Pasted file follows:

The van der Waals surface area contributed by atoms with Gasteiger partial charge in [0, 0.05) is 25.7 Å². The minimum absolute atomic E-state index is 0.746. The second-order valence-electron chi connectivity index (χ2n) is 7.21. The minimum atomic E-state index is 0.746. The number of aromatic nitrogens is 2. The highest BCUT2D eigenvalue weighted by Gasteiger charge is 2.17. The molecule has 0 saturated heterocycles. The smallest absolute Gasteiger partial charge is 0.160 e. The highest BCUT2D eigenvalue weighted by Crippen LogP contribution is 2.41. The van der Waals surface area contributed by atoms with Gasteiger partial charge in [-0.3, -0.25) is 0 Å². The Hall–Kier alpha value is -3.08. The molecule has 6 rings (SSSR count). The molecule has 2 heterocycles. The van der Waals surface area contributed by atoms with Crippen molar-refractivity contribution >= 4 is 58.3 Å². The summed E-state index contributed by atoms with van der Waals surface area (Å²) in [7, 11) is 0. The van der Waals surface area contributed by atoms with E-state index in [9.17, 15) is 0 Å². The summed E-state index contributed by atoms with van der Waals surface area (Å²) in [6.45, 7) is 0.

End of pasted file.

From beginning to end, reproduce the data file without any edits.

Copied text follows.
The van der Waals surface area contributed by atoms with Gasteiger partial charge in [0, 0.05) is 25.7 Å². The minimum absolute atomic E-state index is 0.746. The second-order valence-electron chi connectivity index (χ2n) is 7.21. The minimum atomic E-state index is 0.746. The number of aromatic nitrogens is 2. The highest BCUT2D eigenvalue weighted by Gasteiger charge is 2.17. The molecule has 0 saturated heterocycles. The smallest absolute Gasteiger partial charge is 0.160 e. The highest BCUT2D eigenvalue weighted by Crippen LogP contribution is 2.41. The van der Waals surface area contributed by atoms with Gasteiger partial charge in [-0.3, -0.25) is 0 Å². The Hall–Kier alpha value is -3.08. The molecule has 6 rings (SSSR count). The molecule has 2 heterocycles. The van der Waals surface area contributed by atoms with Crippen molar-refractivity contribution >= 4 is 58.3 Å². The summed E-state index contributed by atoms with van der Waals surface area (Å²) in [7, 11) is 0. The van der Waals surface area contributed by atoms with E-state index in [9.17, 15) is 0 Å². The summed E-state index contributed by atoms with van der Waals surface area (Å²) in [6.45, 7) is 0.